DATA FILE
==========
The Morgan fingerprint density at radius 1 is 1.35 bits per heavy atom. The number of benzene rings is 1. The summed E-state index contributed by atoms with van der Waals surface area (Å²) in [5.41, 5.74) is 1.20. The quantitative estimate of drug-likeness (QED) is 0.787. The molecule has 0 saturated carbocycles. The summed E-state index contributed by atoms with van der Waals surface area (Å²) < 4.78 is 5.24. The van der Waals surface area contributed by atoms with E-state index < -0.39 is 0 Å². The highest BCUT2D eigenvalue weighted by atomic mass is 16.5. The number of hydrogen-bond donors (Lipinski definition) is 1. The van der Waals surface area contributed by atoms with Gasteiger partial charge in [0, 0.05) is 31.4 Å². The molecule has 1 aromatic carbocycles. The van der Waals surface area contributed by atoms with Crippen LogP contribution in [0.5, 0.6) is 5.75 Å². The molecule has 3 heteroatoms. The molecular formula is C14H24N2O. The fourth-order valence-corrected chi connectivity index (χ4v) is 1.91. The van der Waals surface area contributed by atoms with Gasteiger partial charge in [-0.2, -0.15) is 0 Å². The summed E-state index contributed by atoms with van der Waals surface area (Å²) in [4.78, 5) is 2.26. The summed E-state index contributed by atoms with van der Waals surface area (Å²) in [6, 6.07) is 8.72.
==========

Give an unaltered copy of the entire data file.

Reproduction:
The Morgan fingerprint density at radius 1 is 1.35 bits per heavy atom. The number of benzene rings is 1. The summed E-state index contributed by atoms with van der Waals surface area (Å²) in [5.41, 5.74) is 1.20. The quantitative estimate of drug-likeness (QED) is 0.787. The molecule has 0 saturated carbocycles. The summed E-state index contributed by atoms with van der Waals surface area (Å²) < 4.78 is 5.24. The van der Waals surface area contributed by atoms with E-state index < -0.39 is 0 Å². The highest BCUT2D eigenvalue weighted by atomic mass is 16.5. The number of hydrogen-bond donors (Lipinski definition) is 1. The van der Waals surface area contributed by atoms with Gasteiger partial charge in [0, 0.05) is 31.4 Å². The molecule has 1 aromatic carbocycles. The van der Waals surface area contributed by atoms with Crippen LogP contribution in [0.5, 0.6) is 5.75 Å². The molecule has 3 heteroatoms. The molecular formula is C14H24N2O. The fourth-order valence-corrected chi connectivity index (χ4v) is 1.91. The van der Waals surface area contributed by atoms with Gasteiger partial charge in [-0.2, -0.15) is 0 Å². The summed E-state index contributed by atoms with van der Waals surface area (Å²) in [4.78, 5) is 2.26. The summed E-state index contributed by atoms with van der Waals surface area (Å²) in [6, 6.07) is 8.72.